Again the family functioned without much disruption in this area. Mrs. Dale participated as much as she could in decision making but was quite willing and happy for her husband to do what was in the best interest of all of them. It was her profound trust in her husband that contributed to the relatively smooth functioning in this domain.
In terms of the instrumental roles, the Dales showed a remarkable capacity for adaptation. This was made possible by the willingness of Mr. Dale to assume a great deal of the family responsibility, which he did as a matter of course. Mr. Dale, the daughter, and Mrs. Dale's mother put their collective protective arm around Mrs. Dale with the clear message that her principal task was to get well.
In the affective domain, the nurturing and support was compromised simply by the virtue of Mrs. Dale's level of incapacity. But it ought to be acknowledged that Dales could not possibly function like a "healthy" or "effective" family as prescribed by the MMFF. She was wholly dependent on her husband for her physical and emotional care. She was not in a position to reciprocate. On the other hand, the fact that Mr. Dale so willingly assumed his extra responsibilities on top of his regular job was a clear indication of the strength of their relationship. The quality of their life was seriously compromised. Their sexual relations had come to a halt, their social life was nonexistent, and all their activities had come to a halt. From being a fully engaged partner, she was thrust into the role of a very disabled patient, and her husband a nurse and a caregiver. Their role function, under these circumstances, could not be construed as effective, and yet, given the magnitude of change in the family functioning brought on by Mrs. Dale's illness, this family in terms of its role function was successful. The massive reorganization of roles necessitated by Mrs. Dale's illness proved to be very efficient in terms of what the situation demanded.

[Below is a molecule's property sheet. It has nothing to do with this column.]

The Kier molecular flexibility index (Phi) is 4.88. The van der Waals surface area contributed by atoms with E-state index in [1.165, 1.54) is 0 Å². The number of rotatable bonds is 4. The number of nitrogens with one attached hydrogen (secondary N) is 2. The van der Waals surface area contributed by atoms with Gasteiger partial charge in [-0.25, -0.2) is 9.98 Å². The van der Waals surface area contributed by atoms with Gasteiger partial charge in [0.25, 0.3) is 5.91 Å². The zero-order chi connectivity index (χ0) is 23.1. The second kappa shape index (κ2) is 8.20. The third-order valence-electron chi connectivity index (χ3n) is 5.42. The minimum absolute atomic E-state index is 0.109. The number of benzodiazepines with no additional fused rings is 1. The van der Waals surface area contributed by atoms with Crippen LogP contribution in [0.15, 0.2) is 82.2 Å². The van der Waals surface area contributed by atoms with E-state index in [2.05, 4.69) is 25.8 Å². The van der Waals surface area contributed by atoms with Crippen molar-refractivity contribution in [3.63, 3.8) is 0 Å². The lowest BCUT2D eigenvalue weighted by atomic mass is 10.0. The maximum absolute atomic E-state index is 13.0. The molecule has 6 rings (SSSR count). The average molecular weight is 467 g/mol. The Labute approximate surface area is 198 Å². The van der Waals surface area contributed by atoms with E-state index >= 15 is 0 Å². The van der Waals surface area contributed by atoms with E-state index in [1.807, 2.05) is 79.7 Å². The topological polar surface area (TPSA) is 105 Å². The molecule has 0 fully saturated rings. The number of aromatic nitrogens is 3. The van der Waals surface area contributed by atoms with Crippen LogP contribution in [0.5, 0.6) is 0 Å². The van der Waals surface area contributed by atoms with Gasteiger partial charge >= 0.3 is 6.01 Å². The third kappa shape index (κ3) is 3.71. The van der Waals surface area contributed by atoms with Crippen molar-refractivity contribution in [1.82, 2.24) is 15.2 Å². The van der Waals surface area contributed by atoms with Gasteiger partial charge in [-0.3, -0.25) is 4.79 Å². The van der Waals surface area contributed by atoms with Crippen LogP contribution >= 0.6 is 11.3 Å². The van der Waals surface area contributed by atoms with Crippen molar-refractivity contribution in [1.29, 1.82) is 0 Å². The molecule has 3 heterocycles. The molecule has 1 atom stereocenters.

The only major struggle Mrs. Dale encountered was with the workers' compensation board, but even that problem, over time, was settled. However, it is noteworthy that the role function of this family as per the MMFF was not "effective." This particular problem of trying to ascertain what may be the effective or healthy role function of a family with a sick or disabled person in its midst is illustrated in some detail by a case of an elderly patient with multiple health problems, which we shall presently discuss.
The next two cases differ significantly from the previous two in terms of family life-stage issues. The previous two cases represented the problems of families in their early forties with very young children in one family and a teenage daughter in the other. The next two cases represent a recently married young couple in which the wife suffered from severe migraine, and an older couple in their late sixties in which the husband had many chronic health problems including herpes zoster, which is a very painful condition.
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